Igalia is a consulting company with a team dedicated to Web Platform developments in all open-source Web Engines (Chromium, WebKit, Servo, Gecko) working in the implementation and standardization of miscellaneous technologies (CSS Grid/flexbox, ECMAScript, WebRTC, WebVR, ARIA, MathML, etc). Given this expertise, the AMP Project sponsored Igalia so that they can lead these developments in WebKit. It is worth noting that this project aligns with the Web Predictability effort supported by both Google and Igalia, which aims at making the Web more predictable for developers. In particular, the following aspects are considered:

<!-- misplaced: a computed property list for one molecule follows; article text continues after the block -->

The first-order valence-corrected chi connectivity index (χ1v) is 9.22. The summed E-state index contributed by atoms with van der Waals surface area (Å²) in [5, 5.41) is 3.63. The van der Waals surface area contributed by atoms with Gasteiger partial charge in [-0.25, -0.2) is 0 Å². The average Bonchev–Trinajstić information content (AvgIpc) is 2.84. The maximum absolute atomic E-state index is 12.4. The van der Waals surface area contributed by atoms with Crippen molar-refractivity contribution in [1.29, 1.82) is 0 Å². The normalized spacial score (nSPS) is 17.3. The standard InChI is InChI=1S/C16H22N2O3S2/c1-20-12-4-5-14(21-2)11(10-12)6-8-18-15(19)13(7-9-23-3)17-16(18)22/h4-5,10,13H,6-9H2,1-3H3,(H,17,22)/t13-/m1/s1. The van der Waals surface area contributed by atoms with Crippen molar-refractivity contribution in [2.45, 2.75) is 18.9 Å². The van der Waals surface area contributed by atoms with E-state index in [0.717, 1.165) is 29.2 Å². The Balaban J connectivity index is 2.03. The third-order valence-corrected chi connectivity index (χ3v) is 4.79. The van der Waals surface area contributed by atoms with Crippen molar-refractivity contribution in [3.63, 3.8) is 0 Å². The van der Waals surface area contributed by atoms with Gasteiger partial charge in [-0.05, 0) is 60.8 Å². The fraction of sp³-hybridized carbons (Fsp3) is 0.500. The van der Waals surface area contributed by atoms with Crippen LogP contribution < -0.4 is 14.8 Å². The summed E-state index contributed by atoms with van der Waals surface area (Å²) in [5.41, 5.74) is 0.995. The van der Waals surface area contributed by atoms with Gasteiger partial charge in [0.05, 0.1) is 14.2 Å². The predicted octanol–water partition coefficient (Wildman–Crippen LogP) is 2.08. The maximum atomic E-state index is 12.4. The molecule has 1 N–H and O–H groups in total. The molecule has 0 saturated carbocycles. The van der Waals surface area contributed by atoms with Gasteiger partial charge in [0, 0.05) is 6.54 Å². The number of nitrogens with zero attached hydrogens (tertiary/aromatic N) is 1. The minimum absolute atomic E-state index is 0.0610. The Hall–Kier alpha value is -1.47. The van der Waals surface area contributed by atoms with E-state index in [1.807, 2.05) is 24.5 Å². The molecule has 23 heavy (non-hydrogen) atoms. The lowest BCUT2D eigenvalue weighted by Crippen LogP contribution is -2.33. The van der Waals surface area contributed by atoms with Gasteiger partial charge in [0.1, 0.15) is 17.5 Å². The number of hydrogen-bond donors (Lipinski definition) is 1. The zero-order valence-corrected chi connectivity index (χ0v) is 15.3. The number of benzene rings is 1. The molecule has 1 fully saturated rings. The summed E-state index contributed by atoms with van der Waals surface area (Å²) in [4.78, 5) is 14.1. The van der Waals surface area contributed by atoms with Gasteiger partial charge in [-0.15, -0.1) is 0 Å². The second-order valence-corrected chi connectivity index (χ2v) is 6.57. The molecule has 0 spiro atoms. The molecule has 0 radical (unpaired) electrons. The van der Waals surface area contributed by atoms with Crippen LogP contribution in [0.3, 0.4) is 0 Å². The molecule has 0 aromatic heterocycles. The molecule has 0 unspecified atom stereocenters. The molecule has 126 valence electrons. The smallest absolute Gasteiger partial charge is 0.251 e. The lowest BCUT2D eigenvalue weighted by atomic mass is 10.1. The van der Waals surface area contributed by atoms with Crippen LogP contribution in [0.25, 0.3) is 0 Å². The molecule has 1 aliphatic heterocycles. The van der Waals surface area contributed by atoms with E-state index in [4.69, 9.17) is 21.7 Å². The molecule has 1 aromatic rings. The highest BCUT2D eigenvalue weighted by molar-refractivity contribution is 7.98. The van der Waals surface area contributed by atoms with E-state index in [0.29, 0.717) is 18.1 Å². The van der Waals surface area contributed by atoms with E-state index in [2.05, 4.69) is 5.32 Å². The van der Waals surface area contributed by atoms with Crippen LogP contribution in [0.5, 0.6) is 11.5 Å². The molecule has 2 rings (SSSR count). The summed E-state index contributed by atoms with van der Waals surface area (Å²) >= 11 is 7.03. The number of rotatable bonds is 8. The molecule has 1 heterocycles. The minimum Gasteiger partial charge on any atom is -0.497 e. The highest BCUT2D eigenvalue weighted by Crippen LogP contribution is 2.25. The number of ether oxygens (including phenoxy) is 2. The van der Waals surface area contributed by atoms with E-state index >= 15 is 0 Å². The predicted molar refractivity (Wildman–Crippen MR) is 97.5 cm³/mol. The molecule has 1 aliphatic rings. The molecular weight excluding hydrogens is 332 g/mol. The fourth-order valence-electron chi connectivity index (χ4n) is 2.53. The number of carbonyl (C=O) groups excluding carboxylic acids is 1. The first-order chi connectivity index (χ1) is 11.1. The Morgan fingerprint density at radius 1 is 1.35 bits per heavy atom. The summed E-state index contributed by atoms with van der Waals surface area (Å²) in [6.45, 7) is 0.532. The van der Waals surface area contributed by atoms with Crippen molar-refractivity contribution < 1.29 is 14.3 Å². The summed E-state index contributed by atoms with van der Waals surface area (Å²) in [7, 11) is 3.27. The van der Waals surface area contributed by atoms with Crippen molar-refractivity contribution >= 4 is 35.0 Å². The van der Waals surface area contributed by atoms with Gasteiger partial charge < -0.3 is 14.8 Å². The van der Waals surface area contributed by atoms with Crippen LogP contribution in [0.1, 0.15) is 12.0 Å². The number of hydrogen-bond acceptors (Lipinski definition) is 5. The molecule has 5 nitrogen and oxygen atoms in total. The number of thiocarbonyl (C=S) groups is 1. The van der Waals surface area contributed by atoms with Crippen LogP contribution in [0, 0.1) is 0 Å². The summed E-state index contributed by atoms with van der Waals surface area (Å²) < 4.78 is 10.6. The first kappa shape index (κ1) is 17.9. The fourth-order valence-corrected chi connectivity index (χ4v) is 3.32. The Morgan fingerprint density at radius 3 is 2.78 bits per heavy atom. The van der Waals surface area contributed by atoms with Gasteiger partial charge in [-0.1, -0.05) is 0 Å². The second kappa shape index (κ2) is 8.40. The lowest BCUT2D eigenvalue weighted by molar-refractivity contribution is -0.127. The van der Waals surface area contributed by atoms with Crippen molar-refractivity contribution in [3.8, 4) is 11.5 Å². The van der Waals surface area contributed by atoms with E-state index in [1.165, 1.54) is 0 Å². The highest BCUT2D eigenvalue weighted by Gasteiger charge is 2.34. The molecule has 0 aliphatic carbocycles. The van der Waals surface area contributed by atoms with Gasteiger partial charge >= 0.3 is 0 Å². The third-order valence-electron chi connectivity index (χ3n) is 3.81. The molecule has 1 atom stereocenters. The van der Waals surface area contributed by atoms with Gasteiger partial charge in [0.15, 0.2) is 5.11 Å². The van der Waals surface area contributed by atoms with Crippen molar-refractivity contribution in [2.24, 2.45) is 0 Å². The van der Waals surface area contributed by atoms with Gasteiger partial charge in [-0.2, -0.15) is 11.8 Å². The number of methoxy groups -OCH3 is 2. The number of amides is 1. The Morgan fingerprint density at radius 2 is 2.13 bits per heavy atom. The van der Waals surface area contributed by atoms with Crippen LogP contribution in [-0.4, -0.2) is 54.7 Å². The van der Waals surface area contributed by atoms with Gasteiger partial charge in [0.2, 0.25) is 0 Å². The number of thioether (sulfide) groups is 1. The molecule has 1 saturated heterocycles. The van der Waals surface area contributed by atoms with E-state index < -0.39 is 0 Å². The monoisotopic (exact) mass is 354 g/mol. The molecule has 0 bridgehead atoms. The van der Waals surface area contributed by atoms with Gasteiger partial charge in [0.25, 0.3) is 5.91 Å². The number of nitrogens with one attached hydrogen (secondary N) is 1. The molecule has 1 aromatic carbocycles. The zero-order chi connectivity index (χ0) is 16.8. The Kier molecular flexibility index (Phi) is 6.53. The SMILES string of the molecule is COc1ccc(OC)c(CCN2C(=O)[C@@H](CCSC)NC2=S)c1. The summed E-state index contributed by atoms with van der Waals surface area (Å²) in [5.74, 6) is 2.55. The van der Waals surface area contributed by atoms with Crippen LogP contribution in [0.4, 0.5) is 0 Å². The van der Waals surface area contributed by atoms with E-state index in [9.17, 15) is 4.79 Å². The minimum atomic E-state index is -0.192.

- Interoperability: Effort is made to write Web Platform Tests (WPT), to follow Web standards and ensure consistent behaviors between web engines or operating systems.
- Compatibility: Changes are carefully analyzed using telemetry techniques or user feedback in order to avoid breaking compatibility with previous versions of WebKit.
- Reducing footguns: Removals of non-standard features (e.g. CSS vendor prefixes) are attempted while new features are carefully introduced.
Below we provide further description of the WebKit improvements, showing concretely how the above principles are followed.
A sandbox attribute can
be specified on the
iframe element in order to enable a set of
restrictions on any content it hosts.
These conditions can be relaxed by specifying a list of values such as
(to allow the frame to open popups). By default, the same restrictions apply
to a popup opened by a sandboxed frame.